For IT admins, there are several ways to take care of Windows deployment. Some tools like InTune and Windows AutoPilot simplify things greatly, making deployment a piece of cake. In this post, I will simply forget all about deployment on a grand scale. Instead, I will explain how a private Windows computer should be set up (in my humble opinion, at least). I am also forgetting self-assembled computers because it is up to the buyer to decide how and where to get components and an operating system.
This post is about setting up computers that come with Windows 10 pre-installed. I fully understand that some of you geeks may disagree with my approach. Even so, this is a procedure which has always worked for me. As always: comments are welcome!
Unpacking a new PC or laptop gives me great pleasure. It is a nice feeling to press that power button for the first time and see Windows come to life. However, depending on the manufacturer, a new computer can be full of so-called bloatware — that is, software that may be completely unnecessary or impractical. I am an HP fan, but to be honest I’ve never seen any useful software pre-installed on any of their computers or laptops I’ve bought or otherwise acquired, be it a third party media player or a trial of some AV suite.
When booting up a new PC for the first time, I’ll create a local user account and let it boot to the pre-installed Windows desktop. I do this for three reasons before wiping the SSD / HDD and re-installing from scratch. First, I want to get Windows licensed with a valid digital license. Once this is accomplished, all future installs of the same edition on that device will be automatically activated. Next, I backup all drivers using PowerShell, for them to be injected into my custom deployment image later on. Windows is pretty good at finding necessary drivers. In fact, I have not had to manually download any drivers in years.
Last but not least, I install Macrium Reflect and create a full image backup, in case I might want to restore the computer to factory condition. Note: it is extremely important is to include the manufacture’s OEM recovery partition in such a backup.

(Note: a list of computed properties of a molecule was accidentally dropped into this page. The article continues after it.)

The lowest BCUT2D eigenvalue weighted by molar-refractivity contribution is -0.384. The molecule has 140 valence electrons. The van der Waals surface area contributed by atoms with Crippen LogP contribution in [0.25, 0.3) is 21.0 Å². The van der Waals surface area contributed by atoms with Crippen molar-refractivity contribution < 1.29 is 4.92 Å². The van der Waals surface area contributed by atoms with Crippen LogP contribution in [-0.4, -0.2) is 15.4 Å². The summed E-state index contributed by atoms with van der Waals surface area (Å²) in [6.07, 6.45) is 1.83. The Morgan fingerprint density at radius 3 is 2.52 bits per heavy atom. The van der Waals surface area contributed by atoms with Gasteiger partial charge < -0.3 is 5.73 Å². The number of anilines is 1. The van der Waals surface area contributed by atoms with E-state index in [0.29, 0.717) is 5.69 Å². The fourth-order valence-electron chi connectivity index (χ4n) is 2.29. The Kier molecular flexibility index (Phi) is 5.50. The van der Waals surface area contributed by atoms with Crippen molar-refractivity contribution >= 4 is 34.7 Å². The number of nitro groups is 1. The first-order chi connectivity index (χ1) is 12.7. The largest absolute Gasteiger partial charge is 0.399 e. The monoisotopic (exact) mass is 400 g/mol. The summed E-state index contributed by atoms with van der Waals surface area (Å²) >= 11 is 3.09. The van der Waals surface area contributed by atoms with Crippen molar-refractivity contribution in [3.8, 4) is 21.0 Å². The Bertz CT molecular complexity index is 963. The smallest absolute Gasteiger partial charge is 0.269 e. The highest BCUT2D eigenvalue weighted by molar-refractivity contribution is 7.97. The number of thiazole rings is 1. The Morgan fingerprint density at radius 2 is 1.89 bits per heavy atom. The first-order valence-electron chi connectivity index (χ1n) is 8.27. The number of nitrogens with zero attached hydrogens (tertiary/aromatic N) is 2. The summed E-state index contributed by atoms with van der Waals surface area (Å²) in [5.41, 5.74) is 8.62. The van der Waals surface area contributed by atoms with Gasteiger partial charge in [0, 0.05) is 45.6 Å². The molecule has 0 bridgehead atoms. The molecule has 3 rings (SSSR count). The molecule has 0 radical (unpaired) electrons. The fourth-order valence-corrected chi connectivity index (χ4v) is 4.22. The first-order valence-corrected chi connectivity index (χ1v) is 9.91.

That’s everything I do with pre-installed Windows. When that’s done, I shut the PC down. Then I inject the exported drivers into the custom deployment image I prepared earlier (see this series of posts for details). You can also check out my tutorial on TenForums on how to export current drivers and inject them into a Windows image.
Booting the computer up from my custom install media, the autounattend.xml answer file I use completely wipes the disk / disks. Everything is removed, from pre-installed Windows to the OEM recovery partition. Windows 10 gets clean installed, with pre-installed software I choose for my custom image. When the PC desktop appears after the first boot, everything is as I want it to be. No bloatware, just Windows plus my chosen software. As soon as that desktop appears, I create a custom recovery partition, using my captured custom Windows image to build it. See this post for more information about creating such a custom recovery partition.
That’s it! In a few simple steps I have removed all bloatware, made the Windows footprint much smaller and sped up the PC. In case I for instance want to sell the computer later on in “factory condition”, I have my Macrium Reflect image to restore everything as it was when I first got it.
In my opinion, there’s absolutely no reason to use pre-installed Windows 10. Earlier, before Windows 10 and digital licensing, I didn’t boot pre-installed Vista, 7 or 8 on new machines. In fact, the first press of the power button booted into my custom install media. Of course, that also involved some work no longer needed like getting drivers. Now that Windows 10 is so good at finding the correct drivers, and with digital licensing, I’ll boot once to pre-installed Windows for the aforementioned reasons. Then, the second boot wipes out everything and allows me to start with a fresh, clean Windows 10 installation. I recommend you do likewise.
Author: Kari Finn
A former Windows Insider MVP, Kari started in computing in the mid 80’s writing code for VAX / VMS systems. Since then, he’s worked in a variety of IT positions. He specializes in Windows image capture, customization, repair and deployment as well as Hyper-V virtualization. Kari is a proud Team Member at number #1 Windows site TenForums.com.